Developing Inclusion in Anganwadis (pre-schools)

  • To create an inclusive environment in anganwadis (preschool crèches) for all children
  • To prepare all children attending anganwadi centres for primary education
  • To identify and support children with developmental disabilities
  • To provide adequate clinical assessment and intervention for all children identified with developmental disabilities

Child development research has established that the rate of human learning and development is most rapid in preschool years. The timing of any intervention becomes particularly important when a child runs the risk of missing the opportunity to learn in a state of maximum readiness. If the stages of greatest readiness are not taken advantage of, a child may have difficulty in learning a particular skill at a later time.

What We Did:
The Developing Inclusion in Anganwadis (DIA) project which started in 2007, in Ponda taluka, and concluded in May 2008, explored the acceptability of implementing the Portage model through the anganwadi network to promote development of children aged 0 – 6 years, in Goa.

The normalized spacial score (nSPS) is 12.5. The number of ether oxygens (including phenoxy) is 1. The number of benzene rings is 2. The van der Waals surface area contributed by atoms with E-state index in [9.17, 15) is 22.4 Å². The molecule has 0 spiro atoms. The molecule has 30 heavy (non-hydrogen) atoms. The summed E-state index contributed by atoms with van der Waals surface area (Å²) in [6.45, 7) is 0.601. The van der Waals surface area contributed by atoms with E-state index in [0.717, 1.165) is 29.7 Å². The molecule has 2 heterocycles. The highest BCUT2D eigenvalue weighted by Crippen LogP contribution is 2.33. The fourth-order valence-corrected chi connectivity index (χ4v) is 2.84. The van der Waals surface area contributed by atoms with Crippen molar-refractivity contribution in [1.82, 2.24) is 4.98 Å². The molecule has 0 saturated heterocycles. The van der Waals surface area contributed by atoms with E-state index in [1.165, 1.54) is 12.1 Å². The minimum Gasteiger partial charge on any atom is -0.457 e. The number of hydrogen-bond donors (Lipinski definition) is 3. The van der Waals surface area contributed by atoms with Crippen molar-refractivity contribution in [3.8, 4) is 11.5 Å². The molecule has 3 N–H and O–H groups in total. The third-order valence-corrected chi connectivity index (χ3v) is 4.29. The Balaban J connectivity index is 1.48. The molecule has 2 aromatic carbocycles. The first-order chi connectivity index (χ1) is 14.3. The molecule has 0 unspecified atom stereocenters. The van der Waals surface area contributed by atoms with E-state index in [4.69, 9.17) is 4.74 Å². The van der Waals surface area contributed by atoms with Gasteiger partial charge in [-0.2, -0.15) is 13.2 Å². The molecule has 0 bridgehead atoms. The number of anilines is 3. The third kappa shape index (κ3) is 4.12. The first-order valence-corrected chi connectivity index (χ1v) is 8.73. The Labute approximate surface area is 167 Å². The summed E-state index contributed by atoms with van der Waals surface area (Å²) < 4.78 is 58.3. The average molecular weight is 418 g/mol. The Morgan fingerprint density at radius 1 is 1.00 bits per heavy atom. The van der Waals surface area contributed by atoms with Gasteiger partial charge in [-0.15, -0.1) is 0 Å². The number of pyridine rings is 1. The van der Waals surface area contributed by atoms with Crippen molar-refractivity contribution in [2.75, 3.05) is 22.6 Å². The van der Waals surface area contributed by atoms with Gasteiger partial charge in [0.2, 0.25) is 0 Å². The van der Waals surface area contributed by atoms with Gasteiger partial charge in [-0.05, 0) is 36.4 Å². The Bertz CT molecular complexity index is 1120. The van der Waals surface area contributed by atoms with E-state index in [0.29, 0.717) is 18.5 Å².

The Portage curriculum views each child as having his/her own developmental trajectory.It is a guide to early childhood care and development, an early intervention and stimulation program strategy for all children, flexible to include even children with disabilities in the 0-6 age group.

During this project the Konkani language version of the Portage program was developed and field tested and one hundred and twenty anganwadi workers were trained in Ponda taluka on identifying red flags for common child hood disabilities. They were taught to provide simple home based early interventions.

A number of outreach health camps were organized and networks were established for future work with children with developmental disabilities. And the acceptability and feasibility of the Portage curriculum was assessed in one taluka of Goa.

The approach provided the Anganwadi Worker (AWW) the flexibility to let all children, including those with special needs and disabilities, acquire skills at their own pace. Through the programme they could identify children with special needs and also advice parents on use of simple activities of early intervention.

Facilitator demonstrating the activities to
the anganwadi teachers